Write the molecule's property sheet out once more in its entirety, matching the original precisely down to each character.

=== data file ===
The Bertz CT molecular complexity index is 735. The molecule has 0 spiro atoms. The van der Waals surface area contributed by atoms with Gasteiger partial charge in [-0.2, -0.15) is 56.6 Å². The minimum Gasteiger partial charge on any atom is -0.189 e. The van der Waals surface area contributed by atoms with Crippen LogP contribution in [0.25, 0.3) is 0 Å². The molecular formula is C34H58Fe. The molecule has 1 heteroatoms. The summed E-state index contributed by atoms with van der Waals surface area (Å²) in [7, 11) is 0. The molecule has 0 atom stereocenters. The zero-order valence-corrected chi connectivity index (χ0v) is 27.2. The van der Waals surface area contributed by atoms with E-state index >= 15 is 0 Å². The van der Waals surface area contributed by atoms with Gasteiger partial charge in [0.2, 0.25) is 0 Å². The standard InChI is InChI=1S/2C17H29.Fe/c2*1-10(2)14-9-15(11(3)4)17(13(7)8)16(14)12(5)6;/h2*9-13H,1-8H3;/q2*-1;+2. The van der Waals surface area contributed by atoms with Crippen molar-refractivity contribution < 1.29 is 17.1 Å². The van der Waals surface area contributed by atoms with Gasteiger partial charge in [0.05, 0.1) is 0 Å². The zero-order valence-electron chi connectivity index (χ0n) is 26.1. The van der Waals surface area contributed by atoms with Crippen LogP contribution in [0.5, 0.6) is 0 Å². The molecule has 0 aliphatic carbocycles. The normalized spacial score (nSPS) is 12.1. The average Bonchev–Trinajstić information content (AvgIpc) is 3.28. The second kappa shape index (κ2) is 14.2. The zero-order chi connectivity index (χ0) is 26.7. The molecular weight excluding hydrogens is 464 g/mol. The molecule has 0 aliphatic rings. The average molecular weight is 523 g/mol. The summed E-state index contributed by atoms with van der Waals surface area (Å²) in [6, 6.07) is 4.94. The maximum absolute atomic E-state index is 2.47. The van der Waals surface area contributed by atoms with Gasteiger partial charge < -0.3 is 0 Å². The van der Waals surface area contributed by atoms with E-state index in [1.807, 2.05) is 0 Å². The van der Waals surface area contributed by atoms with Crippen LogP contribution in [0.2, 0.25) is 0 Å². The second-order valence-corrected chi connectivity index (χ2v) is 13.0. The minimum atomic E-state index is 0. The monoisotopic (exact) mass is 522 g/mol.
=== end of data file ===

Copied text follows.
The Bertz CT molecular complexity index is 735. The molecule has 0 spiro atoms. The van der Waals surface area contributed by atoms with Gasteiger partial charge in [-0.2, -0.15) is 56.6 Å². The minimum Gasteiger partial charge on any atom is -0.189 e. The van der Waals surface area contributed by atoms with Crippen LogP contribution in [0.25, 0.3) is 0 Å². The molecular formula is C34H58Fe. The molecule has 1 heteroatoms. The summed E-state index contributed by atoms with van der Waals surface area (Å²) in [7, 11) is 0. The molecule has 0 atom stereocenters. The zero-order valence-corrected chi connectivity index (χ0v) is 27.2. The van der Waals surface area contributed by atoms with E-state index >= 15 is 0 Å². The van der Waals surface area contributed by atoms with Gasteiger partial charge in [0.2, 0.25) is 0 Å². The standard InChI is InChI=1S/2C17H29.Fe/c2*1-10(2)14-9-15(11(3)4)17(13(7)8)16(14)12(5)6;/h2*9-13H,1-8H3;/q2*-1;+2. The van der Waals surface area contributed by atoms with Crippen molar-refractivity contribution < 1.29 is 17.1 Å². The van der Waals surface area contributed by atoms with Gasteiger partial charge in [0.05, 0.1) is 0 Å². The zero-order valence-electron chi connectivity index (χ0n) is 26.1. The van der Waals surface area contributed by atoms with Crippen LogP contribution in [0.5, 0.6) is 0 Å². The molecule has 0 aliphatic carbocycles. The normalized spacial score (nSPS) is 12.1. The average Bonchev–Trinajstić information content (AvgIpc) is 3.28. The second kappa shape index (κ2) is 14.2. The zero-order chi connectivity index (χ0) is 26.7. The molecular weight excluding hydrogens is 464 g/mol. The molecule has 0 aliphatic rings. The average molecular weight is 523 g/mol. The summed E-state index contributed by atoms with van der Waals surface area (Å²) in [6, 6.07) is 4.94. The maximum absolute atomic E-state index is 2.47. The van der Waals surface area contributed by atoms with Gasteiger partial charge < -0.3 is 0 Å². The van der Waals surface area contributed by atoms with E-state index in [1.807, 2.05) is 0 Å². The van der Waals surface area contributed by atoms with Crippen LogP contribution in [0.2, 0.25) is 0 Å². The second-order valence-corrected chi connectivity index (χ2v) is 13.0. The minimum atomic E-state index is 0. The monoisotopic (exact) mass is 522 g/mol.